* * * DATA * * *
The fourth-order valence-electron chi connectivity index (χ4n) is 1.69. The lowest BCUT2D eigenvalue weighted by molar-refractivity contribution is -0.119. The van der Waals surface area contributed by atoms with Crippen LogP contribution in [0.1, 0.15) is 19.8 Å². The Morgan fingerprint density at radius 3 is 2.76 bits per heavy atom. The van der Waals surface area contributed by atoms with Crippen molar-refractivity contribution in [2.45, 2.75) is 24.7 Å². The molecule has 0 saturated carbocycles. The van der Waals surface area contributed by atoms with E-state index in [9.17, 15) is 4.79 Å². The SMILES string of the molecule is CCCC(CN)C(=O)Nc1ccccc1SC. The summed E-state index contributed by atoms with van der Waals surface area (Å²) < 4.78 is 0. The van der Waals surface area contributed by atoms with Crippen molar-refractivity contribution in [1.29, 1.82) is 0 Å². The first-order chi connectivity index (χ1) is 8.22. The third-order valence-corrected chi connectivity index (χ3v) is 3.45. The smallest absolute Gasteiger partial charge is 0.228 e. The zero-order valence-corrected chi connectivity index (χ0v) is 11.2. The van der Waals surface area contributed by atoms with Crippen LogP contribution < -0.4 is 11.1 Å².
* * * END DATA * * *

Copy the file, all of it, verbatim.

The fourth-order valence-electron chi connectivity index (χ4n) is 1.69. The lowest BCUT2D eigenvalue weighted by molar-refractivity contribution is -0.119. The van der Waals surface area contributed by atoms with Crippen LogP contribution in [0.1, 0.15) is 19.8 Å². The Morgan fingerprint density at radius 3 is 2.76 bits per heavy atom. The van der Waals surface area contributed by atoms with Crippen molar-refractivity contribution in [2.45, 2.75) is 24.7 Å². The molecule has 0 saturated carbocycles. The van der Waals surface area contributed by atoms with E-state index in [9.17, 15) is 4.79 Å². The SMILES string of the molecule is CCCC(CN)C(=O)Nc1ccccc1SC. The summed E-state index contributed by atoms with van der Waals surface area (Å²) < 4.78 is 0. The van der Waals surface area contributed by atoms with Crippen molar-refractivity contribution in [1.29, 1.82) is 0 Å². The first-order chi connectivity index (χ1) is 8.22. The third-order valence-corrected chi connectivity index (χ3v) is 3.45. The smallest absolute Gasteiger partial charge is 0.228 e. The zero-order valence-corrected chi connectivity index (χ0v) is 11.2. The van der Waals surface area contributed by atoms with Crippen LogP contribution < -0.4 is 11.1 Å².